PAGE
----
Thank you for introducing me to Hamletmachine and Heiner Müller. I can’t believe I didn’t know about the play.
As I’ve told you, in the early seventies I was introduced to avant garde theatre through the early works of Robert Wilson and Richard Foreman. I love the puzzle of not knowing what’s going on, following threads I do recognize through rich and dreamlike imagery, so your production is totally to my taste.
First of all, the costumes are extraordinary: Hamlet’s oversized humpty-dumpty brain/crown and the chorus’ skeletons with alien craniums are memorable. Ophelia’s costume with the slashes that open in her flesh is extraordinary, as is her final red sweater dress. The black-winged dancer with the reverse human mask was startling. Most important is the very particular movement created through your work with the young actors to accommodate the mechanics of the costumes. This was fantastic and a huge part of the impact of the production.
The contrast with the stationary Gertrude pinioned to her tree was good and my interpretation of her bodice being the split bottom of a capacious alligator handbag was so right, a purse covering the breasts of the mother/womb/source of milk/punisher. I felt that on a proscenium stage where the audience could see the entire stage her position made sense, but for the space at Dorothy Somerset, looking up to her took me too far out of the play space. It was a strain.
As was the lighting, or lack of. The costumes with their LED lights, brilliantly placed and deployed, certainly made lighting a challenge. It was a strain throughout to see the action. The balance between the costume lights and the stage lighting was not achieved. The stage lighting could have helped so much to tell the story, to separate the “acts”, to add to the rhythm of the entire piece. It is a shame that you didn’t have support in that area, because what were powerful and iconic action/tableaus would be left to disintegrate in the muddy black hole of the dimly lit stage as the actors dropped their “masks” and left the playing area. If you can’t get the lighting you need, I would suggest directing those transitions as carefully as you direct the acted scenes. An example of this is after the moving dance with parasol between Hamlet and the black-winged creature; the dance over, the characters just drop it and move to the back of the stage. It’s a let down.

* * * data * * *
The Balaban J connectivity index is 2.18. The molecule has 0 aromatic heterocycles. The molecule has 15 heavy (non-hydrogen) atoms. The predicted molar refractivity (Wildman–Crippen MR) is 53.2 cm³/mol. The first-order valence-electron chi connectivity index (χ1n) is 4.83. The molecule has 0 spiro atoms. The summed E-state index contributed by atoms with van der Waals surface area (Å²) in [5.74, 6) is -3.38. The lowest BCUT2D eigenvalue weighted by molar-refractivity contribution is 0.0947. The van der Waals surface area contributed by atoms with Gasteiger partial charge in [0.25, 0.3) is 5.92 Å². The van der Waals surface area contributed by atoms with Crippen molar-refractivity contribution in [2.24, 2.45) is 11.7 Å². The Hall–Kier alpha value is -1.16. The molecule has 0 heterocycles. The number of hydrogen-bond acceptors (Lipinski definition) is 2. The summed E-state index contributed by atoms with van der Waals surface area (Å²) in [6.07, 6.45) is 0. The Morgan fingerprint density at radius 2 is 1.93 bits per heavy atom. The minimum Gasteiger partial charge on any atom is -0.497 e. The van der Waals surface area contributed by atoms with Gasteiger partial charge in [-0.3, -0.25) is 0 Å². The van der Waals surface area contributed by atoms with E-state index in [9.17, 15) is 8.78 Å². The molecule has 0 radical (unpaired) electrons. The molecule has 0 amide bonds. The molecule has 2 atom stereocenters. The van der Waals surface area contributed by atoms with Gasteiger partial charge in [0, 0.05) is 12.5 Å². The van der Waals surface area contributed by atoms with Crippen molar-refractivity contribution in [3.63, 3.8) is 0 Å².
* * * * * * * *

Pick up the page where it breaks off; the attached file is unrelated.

I have come to the opinion that you were lucky that the set designer was too limited to do anything but a few chalk marks on the black wall. With the very elaborate costumes, brilliant props (Hamlet’s cut out girl persona gets stars!), Gertrude’s tree, the projections, and the overwhelming score by Trautonia (that deserves a whole other letter!) you had so much going on that an elaborate set might have really created a kind of log jam. You know how in fashion they say if you have an elaborate smokey eye, leave the lip natural, and vice versa, red lips need a natural eye. It’s something like that. The minimal stage was good to showcase the other thoroughly worked elements. But that takes us back to the lighting, which is key.
The interruption of the play that comes in the fourth part is not my favorite. It feels dated. For me it is a vestige of the sixties. Next would be audience participation or nudity! What is the purpose of that scene for you? Is there another way of getting at that?
The “story” of Hamletmachine that I connected with most was the female gender struggle: the brutal kind of hatred a son can have for his mother and hence for all womankind and a woman’s self hatred. I was reminded how brutal Hamlet (the play) really is. It is not just the story of a weak and melancholic boy, which story you also told well. Honestly, I did not follow who the chorus was at different times and it didn’t really matter to me, they were very interesting to watch, but when Ophelia took the stage you had my full attention. The last image of her swathed in her blue bandages and her halo illuminating her face recalled Frida Kahlo’s work which is so aligned with all of this material.
Brava, Ines. And Bravo to your young cast.
Please find someone to continue developing this work with you.